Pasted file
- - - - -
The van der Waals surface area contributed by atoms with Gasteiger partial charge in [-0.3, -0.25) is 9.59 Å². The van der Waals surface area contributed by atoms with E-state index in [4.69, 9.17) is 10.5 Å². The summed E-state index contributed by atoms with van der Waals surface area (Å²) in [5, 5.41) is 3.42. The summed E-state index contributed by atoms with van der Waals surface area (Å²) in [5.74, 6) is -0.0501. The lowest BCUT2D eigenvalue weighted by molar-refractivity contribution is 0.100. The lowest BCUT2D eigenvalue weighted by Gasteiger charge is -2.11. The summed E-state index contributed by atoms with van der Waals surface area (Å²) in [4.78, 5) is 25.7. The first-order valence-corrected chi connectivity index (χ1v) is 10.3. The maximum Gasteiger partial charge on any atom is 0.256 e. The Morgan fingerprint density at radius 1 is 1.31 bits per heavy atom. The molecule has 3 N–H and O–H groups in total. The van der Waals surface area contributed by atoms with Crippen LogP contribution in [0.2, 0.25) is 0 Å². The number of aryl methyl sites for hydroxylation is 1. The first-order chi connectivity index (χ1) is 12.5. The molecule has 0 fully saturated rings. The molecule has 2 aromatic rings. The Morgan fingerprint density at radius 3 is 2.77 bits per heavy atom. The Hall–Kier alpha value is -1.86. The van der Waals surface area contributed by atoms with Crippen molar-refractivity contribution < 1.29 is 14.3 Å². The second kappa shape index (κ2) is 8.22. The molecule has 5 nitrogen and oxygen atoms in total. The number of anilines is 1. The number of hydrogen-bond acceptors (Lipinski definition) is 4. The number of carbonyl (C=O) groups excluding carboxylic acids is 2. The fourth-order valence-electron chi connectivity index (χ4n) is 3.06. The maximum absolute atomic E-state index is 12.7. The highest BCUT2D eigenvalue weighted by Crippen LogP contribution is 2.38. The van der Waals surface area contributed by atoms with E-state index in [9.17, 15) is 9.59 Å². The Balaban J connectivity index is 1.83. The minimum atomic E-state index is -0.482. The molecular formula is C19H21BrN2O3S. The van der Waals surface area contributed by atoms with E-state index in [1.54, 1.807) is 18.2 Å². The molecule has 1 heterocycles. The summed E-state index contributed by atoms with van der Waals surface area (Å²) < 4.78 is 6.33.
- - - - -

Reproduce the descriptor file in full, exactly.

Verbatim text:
The van der Waals surface area contributed by atoms with Gasteiger partial charge in [-0.3, -0.25) is 9.59 Å². The van der Waals surface area contributed by atoms with E-state index in [4.69, 9.17) is 10.5 Å². The summed E-state index contributed by atoms with van der Waals surface area (Å²) in [5, 5.41) is 3.42. The summed E-state index contributed by atoms with van der Waals surface area (Å²) in [5.74, 6) is -0.0501. The lowest BCUT2D eigenvalue weighted by molar-refractivity contribution is 0.100. The lowest BCUT2D eigenvalue weighted by Gasteiger charge is -2.11. The summed E-state index contributed by atoms with van der Waals surface area (Å²) in [4.78, 5) is 25.7. The first-order valence-corrected chi connectivity index (χ1v) is 10.3. The maximum Gasteiger partial charge on any atom is 0.256 e. The Morgan fingerprint density at radius 1 is 1.31 bits per heavy atom. The molecule has 3 N–H and O–H groups in total. The van der Waals surface area contributed by atoms with Crippen LogP contribution in [0.2, 0.25) is 0 Å². The number of aryl methyl sites for hydroxylation is 1. The first-order chi connectivity index (χ1) is 12.5. The molecule has 0 fully saturated rings. The molecule has 2 aromatic rings. The Morgan fingerprint density at radius 3 is 2.77 bits per heavy atom. The Hall–Kier alpha value is -1.86. The van der Waals surface area contributed by atoms with Crippen molar-refractivity contribution < 1.29 is 14.3 Å². The second kappa shape index (κ2) is 8.22. The molecule has 5 nitrogen and oxygen atoms in total. The number of anilines is 1. The number of hydrogen-bond acceptors (Lipinski definition) is 4. The number of carbonyl (C=O) groups excluding carboxylic acids is 2. The fourth-order valence-electron chi connectivity index (χ4n) is 3.06. The maximum absolute atomic E-state index is 12.7. The highest BCUT2D eigenvalue weighted by Crippen LogP contribution is 2.38. The van der Waals surface area contributed by atoms with E-state index in [9.17, 15) is 9.59 Å². The Balaban J connectivity index is 1.83. The minimum atomic E-state index is -0.482. The molecular formula is C19H21BrN2O3S. The van der Waals surface area contributed by atoms with E-state index in [1.54, 1.807) is 18.2 Å². The molecule has 1 heterocycles. The summed E-state index contributed by atoms with van der Waals surface area (Å²) < 4.78 is 6.33.